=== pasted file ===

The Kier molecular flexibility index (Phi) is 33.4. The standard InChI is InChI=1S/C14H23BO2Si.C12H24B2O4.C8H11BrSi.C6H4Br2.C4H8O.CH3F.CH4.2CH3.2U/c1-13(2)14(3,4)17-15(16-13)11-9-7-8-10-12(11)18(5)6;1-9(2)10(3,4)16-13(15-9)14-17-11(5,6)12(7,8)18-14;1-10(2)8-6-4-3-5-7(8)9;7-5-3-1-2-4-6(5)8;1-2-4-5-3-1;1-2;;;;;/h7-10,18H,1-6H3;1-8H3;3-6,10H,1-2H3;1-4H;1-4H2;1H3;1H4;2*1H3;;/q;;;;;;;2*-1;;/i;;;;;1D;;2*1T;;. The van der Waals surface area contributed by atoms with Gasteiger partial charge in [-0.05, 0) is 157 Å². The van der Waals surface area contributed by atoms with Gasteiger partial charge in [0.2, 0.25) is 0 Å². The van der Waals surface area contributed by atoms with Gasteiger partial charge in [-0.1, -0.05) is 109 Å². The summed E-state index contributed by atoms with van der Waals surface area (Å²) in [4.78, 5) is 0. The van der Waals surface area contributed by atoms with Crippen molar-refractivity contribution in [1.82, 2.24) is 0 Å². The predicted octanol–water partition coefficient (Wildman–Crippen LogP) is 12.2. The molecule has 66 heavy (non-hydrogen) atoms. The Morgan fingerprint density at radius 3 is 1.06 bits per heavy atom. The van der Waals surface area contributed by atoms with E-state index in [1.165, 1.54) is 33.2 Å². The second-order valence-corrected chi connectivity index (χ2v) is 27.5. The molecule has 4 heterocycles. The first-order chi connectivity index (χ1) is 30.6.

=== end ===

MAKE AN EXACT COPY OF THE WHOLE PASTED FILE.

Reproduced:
The Kier molecular flexibility index (Phi) is 33.4. The standard InChI is InChI=1S/C14H23BO2Si.C12H24B2O4.C8H11BrSi.C6H4Br2.C4H8O.CH3F.CH4.2CH3.2U/c1-13(2)14(3,4)17-15(16-13)11-9-7-8-10-12(11)18(5)6;1-9(2)10(3,4)16-13(15-9)14-17-11(5,6)12(7,8)18-14;1-10(2)8-6-4-3-5-7(8)9;7-5-3-1-2-4-6(5)8;1-2-4-5-3-1;1-2;;;;;/h7-10,18H,1-6H3;1-8H3;3-6,10H,1-2H3;1-4H;1-4H2;1H3;1H4;2*1H3;;/q;;;;;;;2*-1;;/i;;;;;1D;;2*1T;;. The van der Waals surface area contributed by atoms with Gasteiger partial charge in [-0.05, 0) is 157 Å². The van der Waals surface area contributed by atoms with Gasteiger partial charge in [0.2, 0.25) is 0 Å². The van der Waals surface area contributed by atoms with Gasteiger partial charge in [-0.1, -0.05) is 109 Å². The summed E-state index contributed by atoms with van der Waals surface area (Å²) in [4.78, 5) is 0. The van der Waals surface area contributed by atoms with Crippen molar-refractivity contribution in [1.82, 2.24) is 0 Å². The predicted octanol–water partition coefficient (Wildman–Crippen LogP) is 12.2. The molecule has 66 heavy (non-hydrogen) atoms. The Morgan fingerprint density at radius 3 is 1.06 bits per heavy atom. The van der Waals surface area contributed by atoms with E-state index in [1.165, 1.54) is 33.2 Å². The second-order valence-corrected chi connectivity index (χ2v) is 27.5. The molecule has 4 heterocycles. The first-order chi connectivity index (χ1) is 30.6.